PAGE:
"We have to get away from stocking shelves?"  From my experience, Walmart is ahead of the curve on that one.


    Regarding the importance of family meals, one MNB user wrote:

    I attended a group pregnancy class with my wife last night.  The facilitating midwife, led a discussion about what family traditions we wanted to carry forward into our new families.  I've got to admit, the most commonly cited response was some variation of eating meals together as a family.  Apparently, it left a lasting impression on the kids (who are now parents or about to become them) and it turns out was more meaningful and generally positive than the second most cited response.....piling into the minivan and driving to visit grandparents/Disney in FL.  I know eating together as a family is a tradition that I carry on and I sincerely hope that my kids do too.

    Along these same lines, on the importance of retailers being "curators" of products, rather than just stocking and selling them, MNB user George Denman wrote:

    While retailers need to have a curator to ensure that their stores remain relevant to shoppers, so do brands. Our company, Graeter's, has been around over 142 years and is run by the 4th generation of family.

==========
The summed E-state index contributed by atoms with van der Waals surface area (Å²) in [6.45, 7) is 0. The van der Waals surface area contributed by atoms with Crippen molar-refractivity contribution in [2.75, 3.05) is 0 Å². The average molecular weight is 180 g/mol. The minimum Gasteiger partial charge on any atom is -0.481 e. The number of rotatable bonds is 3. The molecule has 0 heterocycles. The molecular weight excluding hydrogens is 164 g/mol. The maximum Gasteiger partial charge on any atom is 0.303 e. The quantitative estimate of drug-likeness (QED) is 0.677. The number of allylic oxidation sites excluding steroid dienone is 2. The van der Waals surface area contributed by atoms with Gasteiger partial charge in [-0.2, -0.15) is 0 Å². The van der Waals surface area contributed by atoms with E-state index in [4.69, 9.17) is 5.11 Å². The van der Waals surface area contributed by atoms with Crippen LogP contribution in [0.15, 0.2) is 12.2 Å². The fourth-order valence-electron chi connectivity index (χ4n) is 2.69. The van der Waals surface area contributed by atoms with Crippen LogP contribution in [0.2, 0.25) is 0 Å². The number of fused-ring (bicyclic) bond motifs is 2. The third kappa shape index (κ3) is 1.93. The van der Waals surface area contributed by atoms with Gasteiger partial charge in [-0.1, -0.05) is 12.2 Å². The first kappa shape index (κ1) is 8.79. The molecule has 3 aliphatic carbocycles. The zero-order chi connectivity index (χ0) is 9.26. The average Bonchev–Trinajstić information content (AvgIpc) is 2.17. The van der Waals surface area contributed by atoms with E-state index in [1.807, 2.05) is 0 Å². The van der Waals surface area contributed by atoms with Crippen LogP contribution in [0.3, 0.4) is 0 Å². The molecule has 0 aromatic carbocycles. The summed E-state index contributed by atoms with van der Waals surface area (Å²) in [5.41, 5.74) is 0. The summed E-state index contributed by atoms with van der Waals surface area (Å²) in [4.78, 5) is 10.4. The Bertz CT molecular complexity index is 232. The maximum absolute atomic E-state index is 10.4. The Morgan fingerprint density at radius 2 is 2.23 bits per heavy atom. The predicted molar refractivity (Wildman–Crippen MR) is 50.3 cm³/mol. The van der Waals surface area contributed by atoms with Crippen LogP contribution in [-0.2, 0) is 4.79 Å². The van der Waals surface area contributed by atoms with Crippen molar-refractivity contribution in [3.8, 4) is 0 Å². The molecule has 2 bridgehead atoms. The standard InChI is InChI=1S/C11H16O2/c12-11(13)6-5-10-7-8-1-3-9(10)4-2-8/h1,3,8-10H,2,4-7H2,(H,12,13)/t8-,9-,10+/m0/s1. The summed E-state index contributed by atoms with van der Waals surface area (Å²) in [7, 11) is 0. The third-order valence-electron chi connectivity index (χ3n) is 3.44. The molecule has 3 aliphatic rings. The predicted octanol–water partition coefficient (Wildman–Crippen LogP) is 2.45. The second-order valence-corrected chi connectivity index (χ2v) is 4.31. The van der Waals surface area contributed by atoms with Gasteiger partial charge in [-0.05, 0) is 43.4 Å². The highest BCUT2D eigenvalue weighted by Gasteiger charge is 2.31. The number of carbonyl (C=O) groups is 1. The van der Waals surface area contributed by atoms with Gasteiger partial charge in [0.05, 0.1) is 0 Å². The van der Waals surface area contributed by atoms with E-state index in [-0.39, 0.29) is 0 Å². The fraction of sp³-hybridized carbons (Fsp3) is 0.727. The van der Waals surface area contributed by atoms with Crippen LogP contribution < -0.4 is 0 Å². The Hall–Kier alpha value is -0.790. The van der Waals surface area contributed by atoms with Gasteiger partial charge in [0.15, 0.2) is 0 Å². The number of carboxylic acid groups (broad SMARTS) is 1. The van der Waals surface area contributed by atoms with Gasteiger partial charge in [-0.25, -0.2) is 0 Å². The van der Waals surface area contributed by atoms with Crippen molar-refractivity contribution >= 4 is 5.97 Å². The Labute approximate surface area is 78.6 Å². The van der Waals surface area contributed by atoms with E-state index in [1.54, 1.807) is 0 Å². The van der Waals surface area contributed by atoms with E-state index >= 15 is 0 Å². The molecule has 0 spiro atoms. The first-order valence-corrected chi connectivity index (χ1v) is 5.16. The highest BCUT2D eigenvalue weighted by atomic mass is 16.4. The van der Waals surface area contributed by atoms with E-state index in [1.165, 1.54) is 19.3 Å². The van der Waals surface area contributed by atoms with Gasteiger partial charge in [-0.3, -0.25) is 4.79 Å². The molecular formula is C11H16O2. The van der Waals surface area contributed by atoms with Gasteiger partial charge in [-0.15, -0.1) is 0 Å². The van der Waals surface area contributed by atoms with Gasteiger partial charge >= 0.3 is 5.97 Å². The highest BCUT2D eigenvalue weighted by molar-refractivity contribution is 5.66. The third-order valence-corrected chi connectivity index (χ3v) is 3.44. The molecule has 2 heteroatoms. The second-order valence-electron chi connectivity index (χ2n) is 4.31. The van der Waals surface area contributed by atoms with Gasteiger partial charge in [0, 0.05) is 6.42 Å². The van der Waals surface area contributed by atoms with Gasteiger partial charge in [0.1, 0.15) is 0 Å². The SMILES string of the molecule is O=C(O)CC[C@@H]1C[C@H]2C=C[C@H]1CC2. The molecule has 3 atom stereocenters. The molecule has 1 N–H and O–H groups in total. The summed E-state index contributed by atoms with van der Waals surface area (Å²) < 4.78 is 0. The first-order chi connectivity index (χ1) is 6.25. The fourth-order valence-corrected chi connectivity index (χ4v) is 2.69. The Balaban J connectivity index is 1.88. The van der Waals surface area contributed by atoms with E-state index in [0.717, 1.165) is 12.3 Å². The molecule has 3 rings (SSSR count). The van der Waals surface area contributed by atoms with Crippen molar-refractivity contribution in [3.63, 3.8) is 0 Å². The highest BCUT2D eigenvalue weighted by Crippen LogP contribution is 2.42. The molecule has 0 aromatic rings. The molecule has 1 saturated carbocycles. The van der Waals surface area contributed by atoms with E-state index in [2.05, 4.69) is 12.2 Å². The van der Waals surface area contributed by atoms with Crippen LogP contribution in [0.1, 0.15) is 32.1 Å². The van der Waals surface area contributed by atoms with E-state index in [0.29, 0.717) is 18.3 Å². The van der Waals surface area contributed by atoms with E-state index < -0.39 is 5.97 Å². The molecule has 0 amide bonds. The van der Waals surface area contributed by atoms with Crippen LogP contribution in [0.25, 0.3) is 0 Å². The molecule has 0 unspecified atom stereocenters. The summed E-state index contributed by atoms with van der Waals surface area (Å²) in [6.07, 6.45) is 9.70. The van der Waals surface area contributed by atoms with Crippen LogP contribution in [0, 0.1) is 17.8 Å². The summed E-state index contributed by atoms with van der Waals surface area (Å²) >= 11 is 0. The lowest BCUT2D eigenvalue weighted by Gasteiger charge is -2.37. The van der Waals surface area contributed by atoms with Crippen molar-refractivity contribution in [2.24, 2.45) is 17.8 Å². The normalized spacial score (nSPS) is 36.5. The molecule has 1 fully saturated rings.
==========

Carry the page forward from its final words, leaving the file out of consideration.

Four years ago the family decided to take the brand national and there were major concerns not only by the family but the tens of thousands of consumers who were currently spending $100+ to have our product shipped overnight on dry ice to them. Would this product that has become revered by its consumers and celebrities all over the US be able to provide the same quality going through retailer’s supply chains. Would our new plant with all its efficiencies before and after the hand-crafting element of our small batch process change the outcome of the final product.

    If not for the uncompromised commitment by our CEO and his desire to stay true to the identity of the brand, we would have failed. We had our fair share of hiccups for sure, but overall the brand has been able to grow bigger without growing bad.

    Fair point. For any company, one of the first things you have to curate is your brand equity.

    Regarding Apple's efforts to trademark its Apple Store concept, one MNB user was skeptical:

    The  US Patent and Trademark Office is smoking something. This is the most ridiculous thing I've ever heard of in the store design business. "...a clear glass storefront surrounded by a paneled facade..." Hello!!!! Gee -- I've never seen that before. How unique -- the idea of using glass. I may try to trademark the use of paint on walls. I am beside myself just thinking about this craziness.

    MNB user Bob Thomas wrote: